Association between vitamin D supplementation and mortality: systematic review and meta-analysis.BMJ 2019; 366:l4673BMJ
To investigate whether vitamin D supplementation is associated with lower mortality in adults.
Systematic review and meta-analysis of randomised controlled trials.
Medline, Embase, and the Cochrane Central Register from their inception to 26 December 2018.
ELIGIBILITY CRITERIA FOR SELECTING STUDIES
Randomised controlled trials comparing vitamin D supplementation with a placebo or no treatment for mortality were included. Independent data extraction was conducted and study quality assessed. A meta-analysis was carried out by using fixed effects and random effects models to calculate risk ratio of death in the group receiving vitamin D supplementation and the control group.
MAIN OUTCOME MEASURES
All cause mortality.
52 trials with a total of 75 454 participants were identified. Vitamin D supplementation was not associated with all cause mortality (risk ratio 0.98, 95% confidence interval 0.95 to 1.02, I2=0%), cardiovascular mortality (0.98, 0.88 to 1.08, 0%), or non-cancer, non-cardiovascular mortality (1.05, 0.93 to 1.18, 0%). Vitamin D supplementation statistically significantly reduced the risk of cancer death (0.84, 0.74 to 0.95, 0%). In subgroup analyses, all cause mortality was significantly lower in trials with vitamin D3 supplementation than in trials with vitamin D2 supplementation (P for interaction=0.04); neither vitamin D3 nor vitamin D2 was associated with a statistically significant reduction in all cause mortality.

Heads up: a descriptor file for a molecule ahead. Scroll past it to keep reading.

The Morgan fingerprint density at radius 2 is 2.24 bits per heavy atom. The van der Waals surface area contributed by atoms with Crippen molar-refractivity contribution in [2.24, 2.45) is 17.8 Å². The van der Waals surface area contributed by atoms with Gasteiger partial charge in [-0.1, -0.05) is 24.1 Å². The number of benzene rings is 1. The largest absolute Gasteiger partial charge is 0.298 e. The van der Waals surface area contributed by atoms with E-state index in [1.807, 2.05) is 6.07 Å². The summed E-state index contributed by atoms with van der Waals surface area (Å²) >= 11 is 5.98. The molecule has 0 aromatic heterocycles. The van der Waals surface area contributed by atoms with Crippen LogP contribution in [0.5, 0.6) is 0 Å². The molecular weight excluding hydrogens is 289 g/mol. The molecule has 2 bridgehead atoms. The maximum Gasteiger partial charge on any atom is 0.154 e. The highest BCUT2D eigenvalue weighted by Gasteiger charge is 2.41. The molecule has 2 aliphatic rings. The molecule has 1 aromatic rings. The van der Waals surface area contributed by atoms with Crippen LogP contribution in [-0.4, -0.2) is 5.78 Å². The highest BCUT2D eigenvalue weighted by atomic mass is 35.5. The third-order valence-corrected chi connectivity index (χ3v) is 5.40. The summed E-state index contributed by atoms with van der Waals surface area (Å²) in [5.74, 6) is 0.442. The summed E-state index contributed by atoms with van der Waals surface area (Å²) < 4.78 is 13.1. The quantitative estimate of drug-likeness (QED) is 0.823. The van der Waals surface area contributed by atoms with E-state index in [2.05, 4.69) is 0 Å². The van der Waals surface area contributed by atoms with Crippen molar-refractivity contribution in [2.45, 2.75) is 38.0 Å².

Vitamin D supplementation alone was not associated with all cause mortality in adults compared with placebo or no treatment. Vitamin D supplementation reduced the risk of cancer death by 16%. Additional large clinical studies are needed to determine whether vitamin D3 supplementation is associated with lower all cause mortality.
PROSPERO registration number CRD42018117823.